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Poem by William Butler Yeats


The Hawk


'CALL down the hawk from the air;
Let him be hooded or caged
Till the yellow eye has grown mild,
For larder and spit are bare,
The old cook enraged,
The scullion gone wild.'
'I will not be clapped in a hood,
Nor a cage, nor alight upon wrist,
Now I have learnt to be proud
Hovering over the wood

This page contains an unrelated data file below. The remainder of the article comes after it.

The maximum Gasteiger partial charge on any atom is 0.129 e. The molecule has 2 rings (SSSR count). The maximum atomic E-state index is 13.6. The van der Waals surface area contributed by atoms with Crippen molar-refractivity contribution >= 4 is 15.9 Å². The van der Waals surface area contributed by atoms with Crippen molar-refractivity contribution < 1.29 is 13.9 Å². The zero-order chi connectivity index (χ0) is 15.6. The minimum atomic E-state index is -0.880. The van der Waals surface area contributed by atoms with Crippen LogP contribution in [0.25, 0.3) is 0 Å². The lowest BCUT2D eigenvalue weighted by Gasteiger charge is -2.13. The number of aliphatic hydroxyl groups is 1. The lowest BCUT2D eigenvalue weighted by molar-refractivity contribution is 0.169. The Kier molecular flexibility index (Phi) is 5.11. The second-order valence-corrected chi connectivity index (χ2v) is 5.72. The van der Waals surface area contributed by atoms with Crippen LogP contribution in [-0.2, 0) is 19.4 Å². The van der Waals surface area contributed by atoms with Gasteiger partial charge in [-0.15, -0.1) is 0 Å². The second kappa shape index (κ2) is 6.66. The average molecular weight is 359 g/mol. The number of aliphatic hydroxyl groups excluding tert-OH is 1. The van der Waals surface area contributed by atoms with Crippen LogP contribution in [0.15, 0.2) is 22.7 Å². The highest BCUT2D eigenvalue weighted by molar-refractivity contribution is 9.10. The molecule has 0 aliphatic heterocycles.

In the broken mist
Or tumbling cloud.'
'What tumbling cloud did you cleave,
Yellow-eyed hawk of the mind,
Last evening? that I, who had sat
Dumbfounded before a knave,
Should give to my friend
A pretence of wit.' 



William Butler Yeats


William Butler Yeats's other poems:
  1. The Magi
  2. The Municipal Gallery Revisited
  3. Men Improve with the Years
  4. Tom at Cruachan
  5. Me Peacock


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